When I resigned from the Mormon cult, there was an enormous disconnect between Mormonism and God. I was--an still am--certain that the Mormon cult has nothing whatsoever to do with God and Christ. JS just plagiarized sections of the Bible and blasphemously used the name of Christ, in order to sell his hoax cult. What did God have to do with that? Nothing.

It's the same with the behavior and motivations of the Mormons. They are not "Christ-like" or even "good human like." It's a greedy, money-grabbing business, that's all. There are all kinds of hoaxes and scams, all over the world. God didn't mastermind these, either. The God I believe in, does not move people around like chess pieces, or play them like "instruments." He does not punish people for every little thing. He abhors murder, adultery and polygamy, slavery, lies, and hatred. Well--that's all basic religious stuff--but it doesn't seem to be stressed much in the Mormon cult.

The Mormon cult has NOTHING to do with Christ, God, or any religion.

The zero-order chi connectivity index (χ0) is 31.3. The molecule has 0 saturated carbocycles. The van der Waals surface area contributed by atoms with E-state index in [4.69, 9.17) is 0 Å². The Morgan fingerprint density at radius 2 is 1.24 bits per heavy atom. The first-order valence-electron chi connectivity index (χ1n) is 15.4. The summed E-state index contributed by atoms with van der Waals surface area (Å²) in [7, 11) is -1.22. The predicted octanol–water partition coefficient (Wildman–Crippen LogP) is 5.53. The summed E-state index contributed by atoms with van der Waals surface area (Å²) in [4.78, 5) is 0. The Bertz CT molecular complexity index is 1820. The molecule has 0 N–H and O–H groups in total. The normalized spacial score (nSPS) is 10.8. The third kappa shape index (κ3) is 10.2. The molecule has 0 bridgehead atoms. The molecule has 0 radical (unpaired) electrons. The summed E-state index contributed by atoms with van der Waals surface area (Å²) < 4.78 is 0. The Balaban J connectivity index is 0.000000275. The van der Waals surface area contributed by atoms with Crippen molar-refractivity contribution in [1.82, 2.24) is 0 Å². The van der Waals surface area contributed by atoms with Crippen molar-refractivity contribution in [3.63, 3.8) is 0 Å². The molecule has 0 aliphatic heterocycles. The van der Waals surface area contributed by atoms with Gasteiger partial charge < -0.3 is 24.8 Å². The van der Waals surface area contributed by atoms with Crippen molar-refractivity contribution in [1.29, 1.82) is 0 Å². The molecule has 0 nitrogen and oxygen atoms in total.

It's not a religion; it's a cult.

I will never have the answers as to who or what force or entity or big-bang, or whatever created the universe. I can accept that my mind probably wouldn't comprehend it, even if all that was discovered/revealed in my lifetime. I can live with ambiguity, so I don't need religion. Still, that same ambiguity keeps me from turning my back on God. Divine or not, Christ taught us a good way to live. It works well, for a lot of people, and also for me and my children.

I believe in Love. My beliefs, behaviors, and philosophy of life are personal, and strong, and have been constant over the years (Mormonism or no Mormonism). There are as many different interpretations of "God" as there are people to interpret Him. Probably no one concept is the correct one.

Whatever, I don't feel required to go sit inside a church, and listen to stuff I've heard before. Some churches are pretty, and they have nice music, and the people are nice, but my Mormon phobia makes the church experience very unpleasant.